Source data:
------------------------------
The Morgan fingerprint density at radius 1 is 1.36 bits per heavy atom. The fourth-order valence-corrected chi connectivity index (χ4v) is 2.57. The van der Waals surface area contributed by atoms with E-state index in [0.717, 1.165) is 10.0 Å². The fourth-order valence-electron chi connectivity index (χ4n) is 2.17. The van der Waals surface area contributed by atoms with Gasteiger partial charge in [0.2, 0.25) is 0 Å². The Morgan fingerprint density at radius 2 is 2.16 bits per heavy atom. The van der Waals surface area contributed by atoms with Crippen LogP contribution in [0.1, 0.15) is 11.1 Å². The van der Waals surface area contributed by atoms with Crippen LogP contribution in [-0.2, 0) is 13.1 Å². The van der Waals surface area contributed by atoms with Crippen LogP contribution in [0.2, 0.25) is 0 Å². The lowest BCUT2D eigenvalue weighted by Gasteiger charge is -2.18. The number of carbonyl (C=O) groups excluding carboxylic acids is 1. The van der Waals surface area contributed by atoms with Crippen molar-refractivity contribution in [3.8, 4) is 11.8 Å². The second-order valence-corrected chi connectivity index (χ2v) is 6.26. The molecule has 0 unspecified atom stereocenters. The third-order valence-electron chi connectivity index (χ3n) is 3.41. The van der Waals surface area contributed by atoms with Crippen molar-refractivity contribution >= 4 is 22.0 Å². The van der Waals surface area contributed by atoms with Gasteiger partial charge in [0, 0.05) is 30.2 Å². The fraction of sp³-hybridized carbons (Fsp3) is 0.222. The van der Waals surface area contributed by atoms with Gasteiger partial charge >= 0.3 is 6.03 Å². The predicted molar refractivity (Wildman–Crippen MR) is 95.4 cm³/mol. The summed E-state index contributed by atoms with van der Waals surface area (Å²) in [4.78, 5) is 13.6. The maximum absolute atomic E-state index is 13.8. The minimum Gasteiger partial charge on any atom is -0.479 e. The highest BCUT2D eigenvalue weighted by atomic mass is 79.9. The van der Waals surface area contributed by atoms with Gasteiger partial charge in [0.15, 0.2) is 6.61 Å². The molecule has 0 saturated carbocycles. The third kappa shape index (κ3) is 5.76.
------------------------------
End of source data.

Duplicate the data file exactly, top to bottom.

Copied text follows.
The Morgan fingerprint density at radius 1 is 1.36 bits per heavy atom. The fourth-order valence-corrected chi connectivity index (χ4v) is 2.57. The van der Waals surface area contributed by atoms with E-state index in [0.717, 1.165) is 10.0 Å². The fourth-order valence-electron chi connectivity index (χ4n) is 2.17. The van der Waals surface area contributed by atoms with Gasteiger partial charge in [0.2, 0.25) is 0 Å². The Morgan fingerprint density at radius 2 is 2.16 bits per heavy atom. The van der Waals surface area contributed by atoms with Crippen LogP contribution in [0.1, 0.15) is 11.1 Å². The van der Waals surface area contributed by atoms with Crippen LogP contribution in [-0.2, 0) is 13.1 Å². The van der Waals surface area contributed by atoms with Crippen LogP contribution in [0.2, 0.25) is 0 Å². The lowest BCUT2D eigenvalue weighted by Gasteiger charge is -2.18. The number of carbonyl (C=O) groups excluding carboxylic acids is 1. The van der Waals surface area contributed by atoms with Crippen molar-refractivity contribution in [3.8, 4) is 11.8 Å². The second-order valence-corrected chi connectivity index (χ2v) is 6.26. The molecule has 0 unspecified atom stereocenters. The third-order valence-electron chi connectivity index (χ3n) is 3.41. The van der Waals surface area contributed by atoms with Crippen molar-refractivity contribution >= 4 is 22.0 Å². The van der Waals surface area contributed by atoms with Gasteiger partial charge in [0, 0.05) is 30.2 Å². The fraction of sp³-hybridized carbons (Fsp3) is 0.222. The van der Waals surface area contributed by atoms with Gasteiger partial charge >= 0.3 is 6.03 Å². The predicted molar refractivity (Wildman–Crippen MR) is 95.4 cm³/mol. The summed E-state index contributed by atoms with van der Waals surface area (Å²) in [4.78, 5) is 13.6. The maximum absolute atomic E-state index is 13.8. The minimum Gasteiger partial charge on any atom is -0.479 e. The highest BCUT2D eigenvalue weighted by atomic mass is 79.9. The van der Waals surface area contributed by atoms with Gasteiger partial charge in [0.15, 0.2) is 6.61 Å². The molecule has 0 saturated carbocycles. The third kappa shape index (κ3) is 5.76.